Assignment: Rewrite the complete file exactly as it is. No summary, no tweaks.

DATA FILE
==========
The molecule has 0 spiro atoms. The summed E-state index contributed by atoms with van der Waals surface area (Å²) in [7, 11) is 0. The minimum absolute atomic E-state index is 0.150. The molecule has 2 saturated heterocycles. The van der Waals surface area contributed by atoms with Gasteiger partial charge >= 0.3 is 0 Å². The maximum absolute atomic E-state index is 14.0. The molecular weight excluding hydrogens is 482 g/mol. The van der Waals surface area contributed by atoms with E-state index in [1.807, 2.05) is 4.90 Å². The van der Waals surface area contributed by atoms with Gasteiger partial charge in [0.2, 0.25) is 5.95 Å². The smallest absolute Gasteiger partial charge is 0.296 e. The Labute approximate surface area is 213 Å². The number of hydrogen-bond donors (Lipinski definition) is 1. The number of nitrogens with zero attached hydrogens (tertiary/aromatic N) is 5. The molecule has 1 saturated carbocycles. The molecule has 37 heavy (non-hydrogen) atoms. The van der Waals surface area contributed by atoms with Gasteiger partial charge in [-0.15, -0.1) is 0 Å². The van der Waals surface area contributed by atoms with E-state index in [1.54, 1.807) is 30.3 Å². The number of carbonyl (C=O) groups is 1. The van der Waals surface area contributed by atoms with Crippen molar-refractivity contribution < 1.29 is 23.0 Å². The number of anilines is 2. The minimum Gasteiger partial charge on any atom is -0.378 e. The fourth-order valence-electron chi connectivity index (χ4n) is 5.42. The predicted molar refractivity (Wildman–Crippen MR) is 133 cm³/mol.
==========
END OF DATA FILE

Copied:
The molecule has 0 spiro atoms. The summed E-state index contributed by atoms with van der Waals surface area (Å²) in [7, 11) is 0. The minimum absolute atomic E-state index is 0.150. The molecule has 2 saturated heterocycles. The van der Waals surface area contributed by atoms with Gasteiger partial charge >= 0.3 is 0 Å². The maximum absolute atomic E-state index is 14.0. The molecular weight excluding hydrogens is 482 g/mol. The van der Waals surface area contributed by atoms with E-state index in [1.807, 2.05) is 4.90 Å². The van der Waals surface area contributed by atoms with Gasteiger partial charge in [0.2, 0.25) is 5.95 Å². The smallest absolute Gasteiger partial charge is 0.296 e. The Labute approximate surface area is 213 Å². The number of hydrogen-bond donors (Lipinski definition) is 1. The number of nitrogens with zero attached hydrogens (tertiary/aromatic N) is 5. The molecule has 1 saturated carbocycles. The molecule has 37 heavy (non-hydrogen) atoms. The van der Waals surface area contributed by atoms with Gasteiger partial charge in [-0.15, -0.1) is 0 Å². The van der Waals surface area contributed by atoms with E-state index in [1.54, 1.807) is 30.3 Å². The number of carbonyl (C=O) groups is 1. The van der Waals surface area contributed by atoms with Crippen molar-refractivity contribution < 1.29 is 23.0 Å². The number of anilines is 2. The minimum Gasteiger partial charge on any atom is -0.378 e. The fourth-order valence-electron chi connectivity index (χ4n) is 5.42. The predicted molar refractivity (Wildman–Crippen MR) is 133 cm³/mol.